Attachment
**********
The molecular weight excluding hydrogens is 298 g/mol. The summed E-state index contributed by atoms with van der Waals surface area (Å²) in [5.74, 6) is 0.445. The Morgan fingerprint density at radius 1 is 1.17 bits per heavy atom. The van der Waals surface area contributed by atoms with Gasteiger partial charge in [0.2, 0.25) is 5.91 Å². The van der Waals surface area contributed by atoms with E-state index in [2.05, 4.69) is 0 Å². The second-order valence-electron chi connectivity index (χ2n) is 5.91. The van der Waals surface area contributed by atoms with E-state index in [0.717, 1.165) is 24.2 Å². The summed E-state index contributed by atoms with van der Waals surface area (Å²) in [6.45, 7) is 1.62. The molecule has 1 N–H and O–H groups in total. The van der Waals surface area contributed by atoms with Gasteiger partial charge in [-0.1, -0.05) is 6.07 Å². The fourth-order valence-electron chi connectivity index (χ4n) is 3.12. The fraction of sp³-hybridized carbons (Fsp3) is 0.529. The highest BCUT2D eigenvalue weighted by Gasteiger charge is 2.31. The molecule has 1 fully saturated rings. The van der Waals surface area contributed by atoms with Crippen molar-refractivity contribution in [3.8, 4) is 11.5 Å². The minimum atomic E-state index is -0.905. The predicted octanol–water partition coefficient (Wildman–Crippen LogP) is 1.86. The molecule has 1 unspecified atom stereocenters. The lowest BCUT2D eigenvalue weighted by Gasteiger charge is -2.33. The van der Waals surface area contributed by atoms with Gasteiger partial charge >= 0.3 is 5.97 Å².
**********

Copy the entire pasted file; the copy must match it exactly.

The molecular weight excluding hydrogens is 298 g/mol. The summed E-state index contributed by atoms with van der Waals surface area (Å²) in [5.74, 6) is 0.445. The Morgan fingerprint density at radius 1 is 1.17 bits per heavy atom. The van der Waals surface area contributed by atoms with Gasteiger partial charge in [0.2, 0.25) is 5.91 Å². The van der Waals surface area contributed by atoms with E-state index in [2.05, 4.69) is 0 Å². The second-order valence-electron chi connectivity index (χ2n) is 5.91. The van der Waals surface area contributed by atoms with E-state index in [0.717, 1.165) is 24.2 Å². The summed E-state index contributed by atoms with van der Waals surface area (Å²) in [6.45, 7) is 1.62. The molecule has 1 N–H and O–H groups in total. The van der Waals surface area contributed by atoms with Gasteiger partial charge in [-0.1, -0.05) is 6.07 Å². The fourth-order valence-electron chi connectivity index (χ4n) is 3.12. The fraction of sp³-hybridized carbons (Fsp3) is 0.529. The highest BCUT2D eigenvalue weighted by Gasteiger charge is 2.31. The molecule has 1 fully saturated rings. The van der Waals surface area contributed by atoms with Crippen molar-refractivity contribution in [3.8, 4) is 11.5 Å². The minimum atomic E-state index is -0.905. The predicted octanol–water partition coefficient (Wildman–Crippen LogP) is 1.86. The molecule has 1 unspecified atom stereocenters. The lowest BCUT2D eigenvalue weighted by Gasteiger charge is -2.33. The van der Waals surface area contributed by atoms with Gasteiger partial charge >= 0.3 is 5.97 Å².